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Where Does Asthma Occur In The Lungs

Can Asthma Be Prevented

How does asthma work? – Christopher E. Gaw

Asthma cant be prevented entirely, but there are some practical ways to reduce the risk of an asthma attack and live well with asthma.

  • Get vaccinated for influenza: flu and other respiratory viruses are common triggers for asthma.
  • Manage any allergies: asthma and allergies are closely linked, so treating allergic rhinitis and avoiding or managing any allergy triggers will help with your asthma.
  • Live smoke-free: quit smoking if you smoke, and avoid any second-hand smoke .
  • Eat well: a balanced diet helps you to maintain a healthy weight. Being overweight or obese makes asthma harder to manage.
  • Care for yourself: mental health and asthma are linked, so let a trusted friend or your doctor know if you have been feeling sad or anxious, or dont enjoy things as much as before.
  • See your doctor regularly: asthma needs to be regularly assessed and managed, and your medication needs may change over time. Ensure your asthma action plan is up to date by checking in with your doctor regularly.

Chronic Obstructive Pulmonary Disease

includes several lung diseases that can make it harder to breathe, including chronic bronchitis and . Chronic bronchitis causes of the bronchial tubes and more mucus, both of which make it harder for your lungs to work. is generally caused by long-term exposure to things that irritate the lungs, such as cigarette smoke, but people with can also develop it.

Continued

Breathing: Normal Airways Vs Asthma Airways

Normal: In someone with optimal lung function, air is inhaled through the nose and mouth, passing through the trachea before moving into the bronchi . The bronchi branch into smaller tubes, ending in many small sacs called alveoli. Its in the alveoli that oxygen is passed to the blood and carbon dioxide is removed.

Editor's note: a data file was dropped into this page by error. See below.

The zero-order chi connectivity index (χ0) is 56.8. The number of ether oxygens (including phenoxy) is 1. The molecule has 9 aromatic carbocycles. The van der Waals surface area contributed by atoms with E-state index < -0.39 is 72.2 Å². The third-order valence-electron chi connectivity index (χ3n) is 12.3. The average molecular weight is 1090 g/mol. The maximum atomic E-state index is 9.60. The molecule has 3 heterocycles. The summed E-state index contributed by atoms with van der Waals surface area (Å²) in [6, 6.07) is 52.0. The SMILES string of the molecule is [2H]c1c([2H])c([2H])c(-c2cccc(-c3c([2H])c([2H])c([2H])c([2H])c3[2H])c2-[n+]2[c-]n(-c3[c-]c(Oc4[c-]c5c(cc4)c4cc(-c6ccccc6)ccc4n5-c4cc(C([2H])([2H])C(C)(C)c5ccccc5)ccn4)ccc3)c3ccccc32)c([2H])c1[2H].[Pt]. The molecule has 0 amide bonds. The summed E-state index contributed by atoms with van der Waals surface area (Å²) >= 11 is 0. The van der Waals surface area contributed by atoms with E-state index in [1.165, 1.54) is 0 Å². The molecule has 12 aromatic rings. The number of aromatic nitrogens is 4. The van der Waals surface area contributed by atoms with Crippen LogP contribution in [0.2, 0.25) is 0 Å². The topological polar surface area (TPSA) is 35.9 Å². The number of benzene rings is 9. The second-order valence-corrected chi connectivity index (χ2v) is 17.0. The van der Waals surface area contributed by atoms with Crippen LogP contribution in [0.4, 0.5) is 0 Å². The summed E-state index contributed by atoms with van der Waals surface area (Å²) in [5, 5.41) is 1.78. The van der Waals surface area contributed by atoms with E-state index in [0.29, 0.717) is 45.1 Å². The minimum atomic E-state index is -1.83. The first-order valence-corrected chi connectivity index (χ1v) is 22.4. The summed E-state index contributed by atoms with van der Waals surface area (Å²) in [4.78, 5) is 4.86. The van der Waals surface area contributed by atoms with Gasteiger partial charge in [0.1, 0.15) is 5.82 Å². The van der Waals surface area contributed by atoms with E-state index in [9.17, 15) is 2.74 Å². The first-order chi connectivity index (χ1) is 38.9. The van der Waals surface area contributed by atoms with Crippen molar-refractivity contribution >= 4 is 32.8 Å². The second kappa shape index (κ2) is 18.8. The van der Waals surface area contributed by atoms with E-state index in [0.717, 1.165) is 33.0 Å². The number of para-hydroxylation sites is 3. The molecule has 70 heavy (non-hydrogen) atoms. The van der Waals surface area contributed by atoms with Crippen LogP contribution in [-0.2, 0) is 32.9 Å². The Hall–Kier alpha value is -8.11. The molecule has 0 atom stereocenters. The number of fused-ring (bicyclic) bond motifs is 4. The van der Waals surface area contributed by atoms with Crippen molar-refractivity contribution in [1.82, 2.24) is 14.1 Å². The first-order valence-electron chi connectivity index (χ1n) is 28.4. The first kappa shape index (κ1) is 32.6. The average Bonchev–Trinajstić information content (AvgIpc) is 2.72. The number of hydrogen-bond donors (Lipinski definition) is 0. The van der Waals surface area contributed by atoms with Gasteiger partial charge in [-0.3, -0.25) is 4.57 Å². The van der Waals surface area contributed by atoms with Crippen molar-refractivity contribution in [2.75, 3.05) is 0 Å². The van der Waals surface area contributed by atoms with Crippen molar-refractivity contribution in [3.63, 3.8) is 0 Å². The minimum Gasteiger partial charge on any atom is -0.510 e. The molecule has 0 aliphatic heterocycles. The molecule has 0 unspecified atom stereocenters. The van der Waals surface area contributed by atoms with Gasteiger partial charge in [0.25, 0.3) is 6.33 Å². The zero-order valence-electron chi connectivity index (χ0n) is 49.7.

Asthma: In someone with asthma, the airways are inflamed, and when triggered, can constrict even more, obstructing airflow to the lungs.

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Four Components Of Asthma Treatment

  • The use of objective measures of lung functionspirometry, peak flow expiratory flow rateto access the severity of asthma, and to monitor the course of treatment.

  • The use of medication therapy designed to reverse and prevent the airway inflammation component of asthma, as well as to treat the narrowing airways.

  • The use of environmental control measures to avoid or eliminate factors that induce or trigger asthma flare-ups, including the consideration of immunotherapy.

  • Patient education that includes a partnership among the patient, family members, and the doctor.

  • Recommended Reading: How To Prevent Asthma Attacks

    How Do You Monitor Asthma Symptoms

    What Causes Asthma: Inflammation and Airway Narrowing

    Monitoring your asthma symptoms is an essential piece of managing the disease. Your healthcare provider may have you use a peak flow meter. This device measures how fast you can blow air out of your lungs. It can help your provider make adjustments to your medication. It also tells you if your symptoms are getting worse.